The Austrian Embassy
Up until the thirties the area surrounding the Austrian Embassy was part of the tradition of the borough of Tiergarten, a fashionable residential suburb and recreation area.
The detached urban villas, surrounded by gardens, and the now
densely built-up metropolitan center edging towards the West,
called for a flexible response from the architect.
The Austrian Embassy houses three functions: the consular department, the embassy offices, and the ambassador's residence. The three-part design constitutes sections which are pushed one into the other from outside in. The focal points of the pre-patinated copper ellipses visually signals the entryway.
Hollein has created an unusual mixture of an untamed individual building and a liberated peripheral street block./Michael Mönninger
On the exterior the sculptural curve of the building corner
overlays the basic figure of the ellipse and also shapes the design
of the two-story ambassador's office with a gallery mezzanine along
three walls and a large window opening up the Tiergarten panorama.
The building sections are made of different materials. The cubic
blocks are in stucco and stone while the contoured superstructure
is clad in copper.
The publicly accessible areas with visa and tourist offices are
located on the ground floor. Above it are the ambassador's and
departmental attachés' offices and reception spaces, and on the
third floor some apartments for embassy staff. The office wing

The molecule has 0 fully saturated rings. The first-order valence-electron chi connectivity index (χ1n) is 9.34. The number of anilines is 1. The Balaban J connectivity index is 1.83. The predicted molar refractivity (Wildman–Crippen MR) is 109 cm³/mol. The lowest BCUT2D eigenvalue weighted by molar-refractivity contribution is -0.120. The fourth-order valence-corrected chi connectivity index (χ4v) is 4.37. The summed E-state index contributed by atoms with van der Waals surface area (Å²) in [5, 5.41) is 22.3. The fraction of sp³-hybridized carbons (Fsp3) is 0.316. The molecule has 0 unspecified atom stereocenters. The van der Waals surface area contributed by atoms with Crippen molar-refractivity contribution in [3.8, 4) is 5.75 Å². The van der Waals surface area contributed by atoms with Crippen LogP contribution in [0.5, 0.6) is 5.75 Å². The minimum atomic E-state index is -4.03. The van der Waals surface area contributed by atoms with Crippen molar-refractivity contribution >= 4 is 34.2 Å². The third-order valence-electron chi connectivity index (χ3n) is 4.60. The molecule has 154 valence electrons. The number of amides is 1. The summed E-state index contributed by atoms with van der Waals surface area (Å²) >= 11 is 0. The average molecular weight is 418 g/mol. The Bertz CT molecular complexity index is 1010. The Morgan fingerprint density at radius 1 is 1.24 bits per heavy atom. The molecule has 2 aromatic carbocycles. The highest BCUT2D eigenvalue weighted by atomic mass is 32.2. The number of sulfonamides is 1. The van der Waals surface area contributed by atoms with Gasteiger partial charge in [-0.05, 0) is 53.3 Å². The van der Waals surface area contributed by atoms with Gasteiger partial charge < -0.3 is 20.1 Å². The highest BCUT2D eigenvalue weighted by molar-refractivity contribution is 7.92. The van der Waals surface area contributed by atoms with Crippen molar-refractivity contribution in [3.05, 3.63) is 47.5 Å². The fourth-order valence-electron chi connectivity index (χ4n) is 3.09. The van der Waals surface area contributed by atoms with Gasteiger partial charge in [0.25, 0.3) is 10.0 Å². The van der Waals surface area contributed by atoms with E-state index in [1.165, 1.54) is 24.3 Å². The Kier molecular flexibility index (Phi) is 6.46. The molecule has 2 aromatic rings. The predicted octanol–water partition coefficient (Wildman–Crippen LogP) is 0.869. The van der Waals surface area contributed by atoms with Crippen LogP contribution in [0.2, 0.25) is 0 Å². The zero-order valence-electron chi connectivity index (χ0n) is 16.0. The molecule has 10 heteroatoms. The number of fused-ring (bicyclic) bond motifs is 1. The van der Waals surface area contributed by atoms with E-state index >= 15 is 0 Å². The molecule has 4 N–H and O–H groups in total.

facing the busy Tiergartenstrasse protects the garden and also
provides security, which is important in an embassy building.
A three-story glazed loggia, with dining room on the ground floor and conference rooms and winter garden on the upper levels, was pushed back into the inner spandrel so that the slight straddle of consular and residential wings appear as a meaningful consequence of this exterior turned interior space.
Political officials will enter the building on the same level as the public, but from the other, northern, side of the building where the rectangular stone-box consular wing joins the copper-clad ellipse of the ambassadorial wing.
Here the stringency of the streets edge enclosure is attenuated:
the building recedes from the building line and follows the wide
dynamic curve of the central metal-clad structure. Facade and roof
merge to a sculptural form and its subdued opulence, as seen from
Tiergartenstrasse, visibly marks the beginning of the
representational part of the embassy building.
Last updated: December 19, 2013
London, United Kingdom
Beverly Hills, California, USA
New York, New York, USA
Vancouver BC, Canada